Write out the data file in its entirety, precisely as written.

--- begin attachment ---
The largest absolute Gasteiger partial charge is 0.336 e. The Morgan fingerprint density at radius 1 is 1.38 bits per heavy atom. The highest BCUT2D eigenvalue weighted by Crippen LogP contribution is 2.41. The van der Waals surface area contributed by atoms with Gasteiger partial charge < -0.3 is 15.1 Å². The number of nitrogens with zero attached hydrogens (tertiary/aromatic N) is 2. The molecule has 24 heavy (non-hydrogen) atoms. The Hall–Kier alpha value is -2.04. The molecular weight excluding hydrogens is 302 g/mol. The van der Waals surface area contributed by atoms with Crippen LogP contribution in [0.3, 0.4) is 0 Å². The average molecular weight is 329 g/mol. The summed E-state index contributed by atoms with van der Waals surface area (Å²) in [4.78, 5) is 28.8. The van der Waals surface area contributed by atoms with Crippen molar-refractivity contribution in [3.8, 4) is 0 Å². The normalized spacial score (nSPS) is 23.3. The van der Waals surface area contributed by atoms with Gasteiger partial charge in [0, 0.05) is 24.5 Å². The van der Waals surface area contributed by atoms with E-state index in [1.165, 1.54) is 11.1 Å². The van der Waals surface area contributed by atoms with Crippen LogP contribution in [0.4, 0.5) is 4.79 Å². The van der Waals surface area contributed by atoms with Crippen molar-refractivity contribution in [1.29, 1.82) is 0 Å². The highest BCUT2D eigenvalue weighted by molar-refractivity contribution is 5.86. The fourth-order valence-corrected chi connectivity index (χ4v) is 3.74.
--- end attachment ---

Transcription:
The largest absolute Gasteiger partial charge is 0.336 e. The Morgan fingerprint density at radius 1 is 1.38 bits per heavy atom. The highest BCUT2D eigenvalue weighted by Crippen LogP contribution is 2.41. The van der Waals surface area contributed by atoms with Gasteiger partial charge < -0.3 is 15.1 Å². The number of nitrogens with zero attached hydrogens (tertiary/aromatic N) is 2. The molecule has 24 heavy (non-hydrogen) atoms. The Hall–Kier alpha value is -2.04. The molecular weight excluding hydrogens is 302 g/mol. The van der Waals surface area contributed by atoms with Crippen LogP contribution in [0.3, 0.4) is 0 Å². The average molecular weight is 329 g/mol. The summed E-state index contributed by atoms with van der Waals surface area (Å²) in [4.78, 5) is 28.8. The van der Waals surface area contributed by atoms with Crippen molar-refractivity contribution in [3.8, 4) is 0 Å². The normalized spacial score (nSPS) is 23.3. The van der Waals surface area contributed by atoms with Gasteiger partial charge in [0, 0.05) is 24.5 Å². The van der Waals surface area contributed by atoms with E-state index in [1.165, 1.54) is 11.1 Å². The van der Waals surface area contributed by atoms with Crippen LogP contribution in [0.4, 0.5) is 4.79 Å². The van der Waals surface area contributed by atoms with Crippen molar-refractivity contribution in [1.29, 1.82) is 0 Å². The highest BCUT2D eigenvalue weighted by molar-refractivity contribution is 5.86. The fourth-order valence-corrected chi connectivity index (χ4v) is 3.74.